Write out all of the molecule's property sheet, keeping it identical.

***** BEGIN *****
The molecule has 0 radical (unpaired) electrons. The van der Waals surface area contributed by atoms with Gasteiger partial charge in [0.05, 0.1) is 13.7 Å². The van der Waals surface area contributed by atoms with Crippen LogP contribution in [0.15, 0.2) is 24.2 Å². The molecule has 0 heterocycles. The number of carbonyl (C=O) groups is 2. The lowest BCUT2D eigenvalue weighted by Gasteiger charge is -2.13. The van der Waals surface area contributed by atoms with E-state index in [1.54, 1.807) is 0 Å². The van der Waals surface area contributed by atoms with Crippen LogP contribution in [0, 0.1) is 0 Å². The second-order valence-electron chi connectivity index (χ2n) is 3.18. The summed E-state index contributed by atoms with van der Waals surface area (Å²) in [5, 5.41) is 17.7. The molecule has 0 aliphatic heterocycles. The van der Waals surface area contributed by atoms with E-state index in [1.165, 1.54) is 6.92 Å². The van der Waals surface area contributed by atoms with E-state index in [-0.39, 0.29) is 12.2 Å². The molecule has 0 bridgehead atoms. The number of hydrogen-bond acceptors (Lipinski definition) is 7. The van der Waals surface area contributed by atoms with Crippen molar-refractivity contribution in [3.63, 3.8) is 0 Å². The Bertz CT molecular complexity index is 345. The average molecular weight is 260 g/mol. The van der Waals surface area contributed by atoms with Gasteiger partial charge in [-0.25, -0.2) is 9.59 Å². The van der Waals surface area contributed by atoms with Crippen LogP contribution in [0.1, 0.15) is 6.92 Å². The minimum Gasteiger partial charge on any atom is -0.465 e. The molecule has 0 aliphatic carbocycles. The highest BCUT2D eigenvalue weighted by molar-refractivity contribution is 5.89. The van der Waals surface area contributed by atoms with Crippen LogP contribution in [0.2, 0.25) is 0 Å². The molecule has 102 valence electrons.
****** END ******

The molecule has 0 radical (unpaired) electrons. The van der Waals surface area contributed by atoms with Gasteiger partial charge in [0.05, 0.1) is 13.7 Å². The van der Waals surface area contributed by atoms with Crippen LogP contribution in [0.15, 0.2) is 24.2 Å². The molecule has 0 heterocycles. The number of carbonyl (C=O) groups is 2. The lowest BCUT2D eigenvalue weighted by Gasteiger charge is -2.13. The van der Waals surface area contributed by atoms with E-state index in [1.54, 1.807) is 0 Å². The van der Waals surface area contributed by atoms with Crippen LogP contribution in [0, 0.1) is 0 Å². The second-order valence-electron chi connectivity index (χ2n) is 3.18. The summed E-state index contributed by atoms with van der Waals surface area (Å²) in [5, 5.41) is 17.7. The molecule has 0 aliphatic heterocycles. The van der Waals surface area contributed by atoms with E-state index in [1.165, 1.54) is 6.92 Å². The van der Waals surface area contributed by atoms with E-state index in [-0.39, 0.29) is 12.2 Å². The molecule has 0 bridgehead atoms. The number of hydrogen-bond acceptors (Lipinski definition) is 7. The van der Waals surface area contributed by atoms with Crippen molar-refractivity contribution in [3.63, 3.8) is 0 Å². The Bertz CT molecular complexity index is 345. The average molecular weight is 260 g/mol. The van der Waals surface area contributed by atoms with Gasteiger partial charge in [-0.25, -0.2) is 9.59 Å². The van der Waals surface area contributed by atoms with Crippen LogP contribution in [0.1, 0.15) is 6.92 Å². The minimum Gasteiger partial charge on any atom is -0.465 e. The molecule has 0 aliphatic carbocycles. The highest BCUT2D eigenvalue weighted by molar-refractivity contribution is 5.89. The van der Waals surface area contributed by atoms with Crippen LogP contribution in [0.2, 0.25) is 0 Å². The molecule has 102 valence electrons.